Pirate Radio Creation? – Shane Kelly

For whatever reason, in the Alternative Media Handbook, I was most drawn to the concept of pirate radio.  I feel like it is because I am more rebellious in nature than most and the things that people did in order to broadcast their pirate radio stations in history was really cool.  The off-shore pirate radios were the most interesting to me because it was like, “Hey I am over here doing what you want and you can’t cross this line!”  I found this article on howto.wired.com about Pirate Radio stations.  Apparently it is extremely easy to make your own pirate radio station and all that is really required is a somewhat cool idea and a few steps to follow to complete the process.  This type of radio broadcasting is pretty controversial and it always has been which is why finding this article inspired me to write about it.  Something controversial and seemingly difficult is actually extremely easy to do and there are even some simple steps that you can follow.  All you have to do is type in, “Pirate Radio Examples” into google.com and there you have it.  Although it does require some hardware to do all of this.  You do need a microphone and headset and a make-shift studio so it isn’t exactly ‘free’ per say.  According to the article, the main thing to worry about is using your equipment to interfere with any legitimate radio station.  This sounds pretty obvious but the author of this article emphasizes likely because hacking into the airwaves of the public isn’t exactly encouraged.  Here is the article:



  1. This post is really interesting! The fact that a “how to” on pirate radio exists shows how many people want to get their opinions heard. I have to wonder if pirate radio is frowned upon now, especially after reading about how the first pirate radio stations were often raided by police. Do you think that (aside from interfering with other radio stations) any legal problems arise from this?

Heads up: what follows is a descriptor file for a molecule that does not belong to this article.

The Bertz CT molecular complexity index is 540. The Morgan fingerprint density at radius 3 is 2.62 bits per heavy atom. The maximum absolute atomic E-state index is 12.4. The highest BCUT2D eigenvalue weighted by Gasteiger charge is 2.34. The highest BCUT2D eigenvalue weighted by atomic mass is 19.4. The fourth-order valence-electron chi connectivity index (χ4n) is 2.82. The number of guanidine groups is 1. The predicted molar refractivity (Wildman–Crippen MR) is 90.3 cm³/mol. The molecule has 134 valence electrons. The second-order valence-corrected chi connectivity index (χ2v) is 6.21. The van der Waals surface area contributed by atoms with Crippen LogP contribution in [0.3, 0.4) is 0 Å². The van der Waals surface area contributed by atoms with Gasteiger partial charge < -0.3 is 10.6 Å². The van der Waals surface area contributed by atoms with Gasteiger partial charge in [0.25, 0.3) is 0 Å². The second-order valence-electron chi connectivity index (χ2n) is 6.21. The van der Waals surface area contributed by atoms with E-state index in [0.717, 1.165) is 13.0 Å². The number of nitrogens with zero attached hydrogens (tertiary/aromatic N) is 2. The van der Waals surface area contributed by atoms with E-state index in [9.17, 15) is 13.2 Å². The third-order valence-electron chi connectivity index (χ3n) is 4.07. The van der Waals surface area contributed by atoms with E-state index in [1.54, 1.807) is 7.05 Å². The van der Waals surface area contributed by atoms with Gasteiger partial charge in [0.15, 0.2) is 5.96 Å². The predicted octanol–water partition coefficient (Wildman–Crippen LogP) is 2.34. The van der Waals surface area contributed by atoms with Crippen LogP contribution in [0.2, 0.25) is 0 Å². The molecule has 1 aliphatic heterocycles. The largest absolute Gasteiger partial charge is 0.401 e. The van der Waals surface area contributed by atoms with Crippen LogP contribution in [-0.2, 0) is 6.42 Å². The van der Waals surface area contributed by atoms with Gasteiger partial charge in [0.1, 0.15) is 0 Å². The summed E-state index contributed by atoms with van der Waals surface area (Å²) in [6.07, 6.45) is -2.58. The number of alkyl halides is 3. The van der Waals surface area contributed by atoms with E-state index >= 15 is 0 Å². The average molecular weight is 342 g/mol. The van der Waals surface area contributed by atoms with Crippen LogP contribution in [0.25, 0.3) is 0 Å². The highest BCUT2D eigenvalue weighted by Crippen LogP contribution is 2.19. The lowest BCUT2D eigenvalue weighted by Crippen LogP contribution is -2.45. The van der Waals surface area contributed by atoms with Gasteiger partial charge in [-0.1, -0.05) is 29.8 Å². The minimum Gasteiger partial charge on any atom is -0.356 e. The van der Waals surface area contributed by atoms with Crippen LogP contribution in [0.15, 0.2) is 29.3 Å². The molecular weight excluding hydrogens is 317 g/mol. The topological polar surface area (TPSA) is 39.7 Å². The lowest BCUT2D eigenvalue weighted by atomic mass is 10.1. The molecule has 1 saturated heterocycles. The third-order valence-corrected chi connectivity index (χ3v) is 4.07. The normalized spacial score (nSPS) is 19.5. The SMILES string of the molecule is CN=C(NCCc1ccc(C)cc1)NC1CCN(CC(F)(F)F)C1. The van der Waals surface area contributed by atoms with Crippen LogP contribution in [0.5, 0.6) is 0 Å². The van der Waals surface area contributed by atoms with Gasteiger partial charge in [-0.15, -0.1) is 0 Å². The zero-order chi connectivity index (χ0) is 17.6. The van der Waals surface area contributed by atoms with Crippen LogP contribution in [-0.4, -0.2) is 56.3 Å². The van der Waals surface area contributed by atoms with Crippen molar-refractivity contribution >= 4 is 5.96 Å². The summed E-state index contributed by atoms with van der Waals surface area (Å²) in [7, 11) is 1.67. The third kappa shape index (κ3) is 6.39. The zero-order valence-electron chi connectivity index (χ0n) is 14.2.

1. That’s actually funny that you ask that question because my girlfriend asked me the exact same thing. My response to her was basically this: I am sure that the state wouldn’t be supportive of this lol. Like, I am sure that there are many benefits to being able to do something like but theres no way that the state would encourage anything like this, especially with the word “pirate” in it. But that’s all me, not the article.

  2. I agree that the state probably doesn’t encourage pirate radio. They aren’t fans of any type of pirating. An example of this is if you think of Napster as a type of pirate radio and what happened to them. The same applies for modern day music and movie pirates. The only difference is that in the modern world the state isn’t as proactive at pursuing pirates. Instead that job falls upon giant studios. However, If the state does get involved and finds the pirate, they’ll ruin them.

    1. Keep in mind, Bryan, that when talking about pirated music, e.g., Napster, etc., it’s primarily agents of the economy, not the state, who are most up in arms – record labels and distributors are the ones who stand to lose the most.

  3. I think this is a very interesting topic. I know for sure the state will never agree with pirate radio. Obviously your are more free to be rebellious in a pirate radio, and that is the last thing the government wants. Being able to speak out whatever you want might make the state at least a little afraid. The FCC is the organism that controls radio content, and if you are a pirate radio, the FCC would have no power over your broadcast, which will make the government afraid in case your pirate radio becomes popular.I searched on Google and I even found there are pirate radios dedicated to talk against the state.

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